Fred Shuttlesworth: Why He Mattered

I didn't know him, but I knew him. I never met him, but I felt him. All of us, beneficiaries of equality, have known and felt the presence of The Rev. Fred Shuttlesworth like a passing wind.
10/08/2011 10:06 am ET Updated Dec 08, 2011

Mark 10:21: Jesus looked at him and loved him. "One thing you lack," he said. "Go, sell everything you have and give to the poor, and you will have treasure in heaven. Then come, follow me."

I didn't know him, but I knew him. I never met him, but I felt him. All of us, beneficiaries of equality, have known and felt the presence of The Rev. Fred Shuttlesworth like a passing wind.
Of the many things which must be said, it is most fitting to begin with "Thank You." Contrary to popular belief, a minister is not the only one who is called. God calls each of us: to do something, to say something, to go somewhere. You and I are called by God. So today we thank a man who abandoned everything, everyone (he said even his own family was second) to answering God's call.

It is said when Christ bids a man to come, he "bids him to die." Rev. Shuttlesworth knew this and felt this. God's call is clear and uncompromising, it requires all of you -- not some, not a piece, but all. We try to broker with God, offering Him part of our lives, setting aside time for Him, but God wants it all. Fred Shuttlesworth gave his all, for generations yet unborn who would forget him, dis-remember him, yet still benefit from his passing presence.

Next, we must ask a question of this man. How? Or perhaps more appropriately: Why? Why did you do it? Why did you live in the shadow of a King? Why did you not seek to be out front? One of life's great challenges is being yourself; being comfortable in your own skin; being happy with who you are. Most of us are not. When we do a roll call of that era and the people who mattered, we remember King, Kennedy, Johnson, Parks, Abernathy. Shuttlesworth doesn't make our list.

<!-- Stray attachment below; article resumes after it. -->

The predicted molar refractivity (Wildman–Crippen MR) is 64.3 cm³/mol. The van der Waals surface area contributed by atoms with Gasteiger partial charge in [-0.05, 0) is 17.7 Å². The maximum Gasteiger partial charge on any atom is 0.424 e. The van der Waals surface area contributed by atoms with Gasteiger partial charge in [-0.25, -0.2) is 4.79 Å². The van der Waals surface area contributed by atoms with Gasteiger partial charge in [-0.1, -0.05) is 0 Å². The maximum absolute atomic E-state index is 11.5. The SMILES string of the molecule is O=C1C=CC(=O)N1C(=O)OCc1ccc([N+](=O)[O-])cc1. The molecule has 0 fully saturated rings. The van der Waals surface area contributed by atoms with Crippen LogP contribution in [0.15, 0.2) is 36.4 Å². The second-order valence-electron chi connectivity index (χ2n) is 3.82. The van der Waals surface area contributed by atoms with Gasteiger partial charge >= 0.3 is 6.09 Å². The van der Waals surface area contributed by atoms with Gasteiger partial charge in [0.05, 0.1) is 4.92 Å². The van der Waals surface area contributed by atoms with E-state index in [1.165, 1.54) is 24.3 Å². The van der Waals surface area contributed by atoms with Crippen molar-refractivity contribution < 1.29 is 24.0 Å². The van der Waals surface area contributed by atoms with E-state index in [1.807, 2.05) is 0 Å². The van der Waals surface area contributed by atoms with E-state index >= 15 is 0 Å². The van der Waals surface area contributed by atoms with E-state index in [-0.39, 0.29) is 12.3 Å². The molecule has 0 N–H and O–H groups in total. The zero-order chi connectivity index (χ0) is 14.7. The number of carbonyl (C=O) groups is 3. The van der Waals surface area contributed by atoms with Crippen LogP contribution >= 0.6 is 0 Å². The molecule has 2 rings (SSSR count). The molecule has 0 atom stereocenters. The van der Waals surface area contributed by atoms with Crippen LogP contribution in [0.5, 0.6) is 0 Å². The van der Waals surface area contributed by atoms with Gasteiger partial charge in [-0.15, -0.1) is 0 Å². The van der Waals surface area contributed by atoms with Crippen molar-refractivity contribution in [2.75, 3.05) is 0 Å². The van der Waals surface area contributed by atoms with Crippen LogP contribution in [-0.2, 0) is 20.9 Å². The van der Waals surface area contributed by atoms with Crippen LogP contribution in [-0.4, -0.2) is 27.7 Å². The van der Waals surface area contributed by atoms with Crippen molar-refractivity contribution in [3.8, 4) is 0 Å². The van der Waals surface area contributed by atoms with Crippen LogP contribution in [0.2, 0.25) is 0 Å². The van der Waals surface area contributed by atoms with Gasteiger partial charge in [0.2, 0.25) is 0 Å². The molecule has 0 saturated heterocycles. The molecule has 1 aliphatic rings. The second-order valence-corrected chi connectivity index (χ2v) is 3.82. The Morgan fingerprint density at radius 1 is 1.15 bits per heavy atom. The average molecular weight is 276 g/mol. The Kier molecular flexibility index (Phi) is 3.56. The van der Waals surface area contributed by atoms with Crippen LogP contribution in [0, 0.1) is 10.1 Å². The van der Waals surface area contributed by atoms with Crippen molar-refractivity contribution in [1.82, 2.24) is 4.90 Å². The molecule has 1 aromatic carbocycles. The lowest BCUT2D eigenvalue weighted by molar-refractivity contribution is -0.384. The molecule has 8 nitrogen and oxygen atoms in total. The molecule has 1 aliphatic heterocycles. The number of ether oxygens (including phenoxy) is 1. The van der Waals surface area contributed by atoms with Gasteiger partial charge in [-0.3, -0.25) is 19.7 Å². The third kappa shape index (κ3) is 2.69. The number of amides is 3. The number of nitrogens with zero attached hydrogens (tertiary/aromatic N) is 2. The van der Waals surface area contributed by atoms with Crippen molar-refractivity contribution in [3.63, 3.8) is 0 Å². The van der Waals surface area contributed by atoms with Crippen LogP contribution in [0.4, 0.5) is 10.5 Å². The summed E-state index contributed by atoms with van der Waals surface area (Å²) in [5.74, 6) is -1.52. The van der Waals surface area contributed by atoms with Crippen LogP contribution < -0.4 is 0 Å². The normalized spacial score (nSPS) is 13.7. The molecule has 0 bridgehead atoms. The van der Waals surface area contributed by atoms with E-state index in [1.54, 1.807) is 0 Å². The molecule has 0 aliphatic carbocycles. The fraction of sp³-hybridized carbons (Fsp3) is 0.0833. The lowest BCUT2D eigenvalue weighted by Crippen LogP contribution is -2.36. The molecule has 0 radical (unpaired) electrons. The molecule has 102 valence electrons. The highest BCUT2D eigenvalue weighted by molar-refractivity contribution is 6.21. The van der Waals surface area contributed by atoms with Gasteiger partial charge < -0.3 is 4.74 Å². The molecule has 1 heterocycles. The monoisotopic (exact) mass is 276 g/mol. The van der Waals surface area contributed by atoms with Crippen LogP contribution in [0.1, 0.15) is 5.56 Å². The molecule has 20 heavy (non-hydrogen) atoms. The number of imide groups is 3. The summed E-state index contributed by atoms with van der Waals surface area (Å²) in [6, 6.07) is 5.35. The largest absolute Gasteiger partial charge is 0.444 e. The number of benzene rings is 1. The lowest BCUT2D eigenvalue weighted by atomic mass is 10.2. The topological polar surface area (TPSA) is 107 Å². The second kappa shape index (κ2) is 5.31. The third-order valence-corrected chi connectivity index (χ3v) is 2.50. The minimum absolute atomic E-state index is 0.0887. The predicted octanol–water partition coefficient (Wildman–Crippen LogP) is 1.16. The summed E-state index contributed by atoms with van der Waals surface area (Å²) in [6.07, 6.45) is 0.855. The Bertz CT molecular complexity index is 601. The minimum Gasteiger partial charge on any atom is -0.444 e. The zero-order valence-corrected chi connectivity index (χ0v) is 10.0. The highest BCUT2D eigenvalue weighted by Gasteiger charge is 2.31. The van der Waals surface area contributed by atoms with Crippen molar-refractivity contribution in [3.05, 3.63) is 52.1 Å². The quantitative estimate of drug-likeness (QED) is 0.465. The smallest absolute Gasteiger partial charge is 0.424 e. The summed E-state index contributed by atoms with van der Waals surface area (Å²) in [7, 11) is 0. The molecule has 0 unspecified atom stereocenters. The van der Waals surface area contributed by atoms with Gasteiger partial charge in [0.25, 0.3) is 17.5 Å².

When Dr. King wanted to leave the Birmingham protest, Shuttlesworth convinced him to stay. Yet he doesn't make our list.

When attack dogs, blood-hounds, and fire-hoses terrorized blacks, Shuttlesworth demanded justice. Yet he doesn't make our list.

His home was bombed and his body was beaten. Yet he doesn't make our list.

Shuttlesworth was not concerned with a legacy. And this allowed him to live unapologetically, being himself. He lived, never quite fitting the mold of those who we like to remember.

We try to mold ourselves into someone else, because we feel that as we are, no one will remember us. But God's call is a unique and personal call. God's call can only be realized in the individual. We don't need another King, another Abernathy, and another Mother Teresa. We need you.God needs you.

When we stop trying to be like everyone else, and accept God's acceptance of us, we begin to answer God's call. For the great certainty of history is this: a life lived in truth. When you live being true to yourself and who god has called you to be -- a life lived in this truth -- will always be remembered.

Fred Shuttlesworth knew this. Fred Shuttlesworth felt this. And we are forced because of the truth in his life to remember him.

"May the works I've done speak for me, may the life I've lived speak for me. When I'm resting in my grave and there's nothing more to be said, may the works I've done speak for me."

I never met him, but through his work I know him. I never touched him, but through his life I feel him. We will forever remember The Rev. Fred L. Shuttlesworth.

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A Tribute to Fred Shuttlesworth